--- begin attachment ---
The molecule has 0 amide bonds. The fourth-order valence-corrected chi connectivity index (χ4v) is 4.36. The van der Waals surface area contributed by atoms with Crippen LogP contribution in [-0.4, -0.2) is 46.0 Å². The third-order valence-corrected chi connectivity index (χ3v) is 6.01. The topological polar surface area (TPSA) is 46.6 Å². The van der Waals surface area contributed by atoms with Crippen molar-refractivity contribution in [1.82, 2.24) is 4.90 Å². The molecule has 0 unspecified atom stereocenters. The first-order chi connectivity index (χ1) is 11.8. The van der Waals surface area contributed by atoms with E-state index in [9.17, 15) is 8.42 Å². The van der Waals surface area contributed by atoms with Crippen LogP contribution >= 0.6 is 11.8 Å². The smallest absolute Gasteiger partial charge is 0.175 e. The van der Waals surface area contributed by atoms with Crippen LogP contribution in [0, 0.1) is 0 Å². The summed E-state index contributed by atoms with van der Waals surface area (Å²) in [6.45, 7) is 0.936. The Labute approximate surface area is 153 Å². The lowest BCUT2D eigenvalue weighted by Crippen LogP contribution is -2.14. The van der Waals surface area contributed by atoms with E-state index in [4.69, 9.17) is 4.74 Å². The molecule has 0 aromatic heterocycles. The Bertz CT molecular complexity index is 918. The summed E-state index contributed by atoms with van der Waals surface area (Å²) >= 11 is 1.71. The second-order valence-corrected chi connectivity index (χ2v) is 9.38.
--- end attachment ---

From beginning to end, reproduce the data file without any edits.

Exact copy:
The molecule has 0 amide bonds. The fourth-order valence-corrected chi connectivity index (χ4v) is 4.36. The van der Waals surface area contributed by atoms with Crippen LogP contribution in [-0.4, -0.2) is 46.0 Å². The third-order valence-corrected chi connectivity index (χ3v) is 6.01. The topological polar surface area (TPSA) is 46.6 Å². The van der Waals surface area contributed by atoms with Crippen molar-refractivity contribution in [1.82, 2.24) is 4.90 Å². The molecule has 0 unspecified atom stereocenters. The first-order chi connectivity index (χ1) is 11.8. The van der Waals surface area contributed by atoms with E-state index in [9.17, 15) is 8.42 Å². The van der Waals surface area contributed by atoms with Crippen LogP contribution >= 0.6 is 11.8 Å². The smallest absolute Gasteiger partial charge is 0.175 e. The van der Waals surface area contributed by atoms with Crippen LogP contribution in [0, 0.1) is 0 Å². The summed E-state index contributed by atoms with van der Waals surface area (Å²) in [6.45, 7) is 0.936. The Labute approximate surface area is 153 Å². The lowest BCUT2D eigenvalue weighted by Crippen LogP contribution is -2.14. The van der Waals surface area contributed by atoms with E-state index in [4.69, 9.17) is 4.74 Å². The molecule has 0 aromatic heterocycles. The Bertz CT molecular complexity index is 918. The summed E-state index contributed by atoms with van der Waals surface area (Å²) >= 11 is 1.71. The second-order valence-corrected chi connectivity index (χ2v) is 9.38.